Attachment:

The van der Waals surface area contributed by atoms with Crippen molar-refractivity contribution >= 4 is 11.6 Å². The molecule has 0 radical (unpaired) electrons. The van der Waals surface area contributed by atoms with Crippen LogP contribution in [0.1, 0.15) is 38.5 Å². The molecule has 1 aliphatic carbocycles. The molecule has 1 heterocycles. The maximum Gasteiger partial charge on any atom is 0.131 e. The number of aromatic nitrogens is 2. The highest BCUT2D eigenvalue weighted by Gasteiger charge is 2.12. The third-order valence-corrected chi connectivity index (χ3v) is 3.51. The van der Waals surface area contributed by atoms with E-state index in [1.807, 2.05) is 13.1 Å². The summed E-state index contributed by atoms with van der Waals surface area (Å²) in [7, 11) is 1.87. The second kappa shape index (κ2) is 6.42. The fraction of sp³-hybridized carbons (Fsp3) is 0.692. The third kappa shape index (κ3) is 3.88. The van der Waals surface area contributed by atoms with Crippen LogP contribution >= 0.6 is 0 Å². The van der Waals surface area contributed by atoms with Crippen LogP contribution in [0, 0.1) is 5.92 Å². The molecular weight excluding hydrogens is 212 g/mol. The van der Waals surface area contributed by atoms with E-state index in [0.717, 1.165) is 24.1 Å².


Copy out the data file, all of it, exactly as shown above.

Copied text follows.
The van der Waals surface area contributed by atoms with Crippen molar-refractivity contribution >= 4 is 11.6 Å². The molecule has 0 radical (unpaired) electrons. The van der Waals surface area contributed by atoms with Crippen LogP contribution in [0.1, 0.15) is 38.5 Å². The molecule has 1 aliphatic carbocycles. The molecule has 1 heterocycles. The maximum Gasteiger partial charge on any atom is 0.131 e. The number of aromatic nitrogens is 2. The highest BCUT2D eigenvalue weighted by Gasteiger charge is 2.12. The third-order valence-corrected chi connectivity index (χ3v) is 3.51. The van der Waals surface area contributed by atoms with E-state index in [1.807, 2.05) is 13.1 Å². The summed E-state index contributed by atoms with van der Waals surface area (Å²) in [7, 11) is 1.87. The second kappa shape index (κ2) is 6.42. The fraction of sp³-hybridized carbons (Fsp3) is 0.692. The third kappa shape index (κ3) is 3.88. The van der Waals surface area contributed by atoms with Crippen LogP contribution >= 0.6 is 0 Å². The van der Waals surface area contributed by atoms with Crippen LogP contribution in [0, 0.1) is 5.92 Å². The molecular weight excluding hydrogens is 212 g/mol. The van der Waals surface area contributed by atoms with E-state index in [0.717, 1.165) is 24.1 Å².